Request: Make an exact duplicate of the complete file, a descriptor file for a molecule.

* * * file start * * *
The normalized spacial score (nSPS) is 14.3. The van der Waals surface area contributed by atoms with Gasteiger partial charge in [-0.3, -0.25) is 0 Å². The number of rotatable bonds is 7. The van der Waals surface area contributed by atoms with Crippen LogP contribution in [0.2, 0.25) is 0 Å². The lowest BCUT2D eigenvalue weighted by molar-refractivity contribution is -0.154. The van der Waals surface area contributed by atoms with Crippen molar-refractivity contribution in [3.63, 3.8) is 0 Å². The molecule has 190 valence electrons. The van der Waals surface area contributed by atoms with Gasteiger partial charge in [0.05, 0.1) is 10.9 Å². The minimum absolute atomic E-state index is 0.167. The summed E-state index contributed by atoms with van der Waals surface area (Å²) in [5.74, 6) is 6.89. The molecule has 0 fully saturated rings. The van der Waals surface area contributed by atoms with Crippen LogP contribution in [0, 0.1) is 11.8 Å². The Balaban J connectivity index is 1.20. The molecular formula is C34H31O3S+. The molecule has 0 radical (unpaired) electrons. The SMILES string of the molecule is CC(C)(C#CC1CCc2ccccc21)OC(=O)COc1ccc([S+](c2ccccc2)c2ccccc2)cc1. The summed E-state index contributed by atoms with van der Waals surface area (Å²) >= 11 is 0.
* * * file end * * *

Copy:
The normalized spacial score (nSPS) is 14.3. The van der Waals surface area contributed by atoms with Gasteiger partial charge in [-0.3, -0.25) is 0 Å². The number of rotatable bonds is 7. The van der Waals surface area contributed by atoms with Crippen LogP contribution in [0.2, 0.25) is 0 Å². The lowest BCUT2D eigenvalue weighted by molar-refractivity contribution is -0.154. The van der Waals surface area contributed by atoms with Crippen molar-refractivity contribution in [3.63, 3.8) is 0 Å². The molecule has 190 valence electrons. The van der Waals surface area contributed by atoms with Gasteiger partial charge in [0.05, 0.1) is 10.9 Å². The minimum absolute atomic E-state index is 0.167. The summed E-state index contributed by atoms with van der Waals surface area (Å²) in [5.74, 6) is 6.89. The molecule has 0 fully saturated rings. The van der Waals surface area contributed by atoms with Crippen LogP contribution in [0, 0.1) is 11.8 Å². The Balaban J connectivity index is 1.20. The molecular formula is C34H31O3S+. The molecule has 0 radical (unpaired) electrons. The SMILES string of the molecule is CC(C)(C#CC1CCc2ccccc21)OC(=O)COc1ccc([S+](c2ccccc2)c2ccccc2)cc1. The summed E-state index contributed by atoms with van der Waals surface area (Å²) >= 11 is 0.